ㅡ is usually Romanized as “eu,” but it is not, strictly speaking, an English-language sound, so it is difficult to Romanize accurately. The English words “eu” appears in are typically loan words from French. The “eu” is often pronounced “oo” in the English version (which is the sound of Hangeul letter ㅜ). Example: entrepreneur. The “eu” sound is formed just inside the lips, while “oo” comes from further back.

What’s a loan word, you may ask? A loan word is a word borrowed from another language (and usually changed a bit along the way). English is full of French loan words and phrases. Some are obviously French, such as deja vu, faux pas, cachet, nouveau riche, hors d’oeuvre, fait accompli, coup d’etat, dossier, memoir, rapport and restaurant. Others are everday words we may not think of as French – mayonnaise, unique, ambulance, denim, pioneer, detour, corduroy, menu, dentist, portrait, route, soup, zest, bicycle, publicity, and salvage, to name just a few. Watch out for words in Korean that seem like loan words of English words that are themselves loan words from another language. Sometimes the Korean word is a loan word of the original word, not the English version.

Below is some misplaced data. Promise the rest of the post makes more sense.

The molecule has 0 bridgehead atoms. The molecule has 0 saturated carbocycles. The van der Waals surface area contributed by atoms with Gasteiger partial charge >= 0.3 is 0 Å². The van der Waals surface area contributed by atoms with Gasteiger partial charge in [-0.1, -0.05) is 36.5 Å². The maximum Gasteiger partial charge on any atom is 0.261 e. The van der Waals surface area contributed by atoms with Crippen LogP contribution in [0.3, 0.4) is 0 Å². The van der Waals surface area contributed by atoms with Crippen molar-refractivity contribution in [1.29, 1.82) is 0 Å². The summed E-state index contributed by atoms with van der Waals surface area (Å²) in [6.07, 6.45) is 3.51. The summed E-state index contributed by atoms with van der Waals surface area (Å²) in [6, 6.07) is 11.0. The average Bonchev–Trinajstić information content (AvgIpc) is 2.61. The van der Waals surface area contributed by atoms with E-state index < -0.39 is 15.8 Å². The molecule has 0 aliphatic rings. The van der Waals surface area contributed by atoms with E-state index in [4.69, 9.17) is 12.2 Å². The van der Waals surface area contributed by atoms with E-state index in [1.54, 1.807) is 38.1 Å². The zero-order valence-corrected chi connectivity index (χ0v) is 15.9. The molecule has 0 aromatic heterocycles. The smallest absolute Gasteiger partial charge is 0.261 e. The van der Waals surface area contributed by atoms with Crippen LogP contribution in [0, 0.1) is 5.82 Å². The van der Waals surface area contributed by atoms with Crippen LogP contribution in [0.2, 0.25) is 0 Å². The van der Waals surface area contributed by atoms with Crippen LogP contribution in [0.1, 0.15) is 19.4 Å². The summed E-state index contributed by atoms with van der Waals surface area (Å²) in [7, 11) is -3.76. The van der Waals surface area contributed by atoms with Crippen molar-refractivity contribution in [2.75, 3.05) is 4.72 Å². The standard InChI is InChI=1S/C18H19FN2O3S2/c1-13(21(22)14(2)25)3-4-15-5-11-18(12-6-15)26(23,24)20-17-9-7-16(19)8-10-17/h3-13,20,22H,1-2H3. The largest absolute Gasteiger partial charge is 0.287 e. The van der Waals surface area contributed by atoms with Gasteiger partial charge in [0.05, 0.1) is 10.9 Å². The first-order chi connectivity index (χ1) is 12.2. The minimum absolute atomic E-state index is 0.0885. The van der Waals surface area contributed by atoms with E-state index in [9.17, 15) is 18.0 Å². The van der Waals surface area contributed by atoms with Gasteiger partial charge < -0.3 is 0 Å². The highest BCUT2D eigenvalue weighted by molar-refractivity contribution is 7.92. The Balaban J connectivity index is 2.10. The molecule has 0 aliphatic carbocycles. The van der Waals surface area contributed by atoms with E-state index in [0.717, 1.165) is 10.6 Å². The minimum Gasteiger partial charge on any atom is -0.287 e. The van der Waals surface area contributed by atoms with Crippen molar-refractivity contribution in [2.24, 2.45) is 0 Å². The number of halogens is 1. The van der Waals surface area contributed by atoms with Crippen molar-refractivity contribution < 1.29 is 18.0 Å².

Somewhere between 50-70% of Korean words are loan words from Chinese, due to a long history of military and economic domination from the west. For this reason, Chinese speakers may be able to understand a great deal of Korean without studying the language. Korean also has many English loan words, especially for technology (like 핸드폰), and other aspects of modern urban life (like 뉴스).

And then there are cognates. Cognates are similar-sounding words in related languages that come from the same root. For example, I am able to understand quite a lot of words in Spanish that I have never studied, because they sound similar to the English words. You have to watch out though, because cognates have sometimes evolved different meanings in different languages, even though they sound similar and came from the same parent word.

And finally, there is Konglish. These days, the term is generally used to describe Korean loan words from English. However, I have read that it originally referred to the clever use of Korean words that sounded like English words to convey a double meaning in English and Korean.


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November 19, 2014

KDrama Words of the Day: Hanok | Hanbok | Haengbok

Hanok (한옥) begins our trio of somewhat similar-sounding KDrama words for today. A 한옥 is a traditional Korean house, as we have all seen in sageuk. The pronunciation of the first syllable is hah, and the o sounds like oak, so “hah-noke” rhymes with awoke.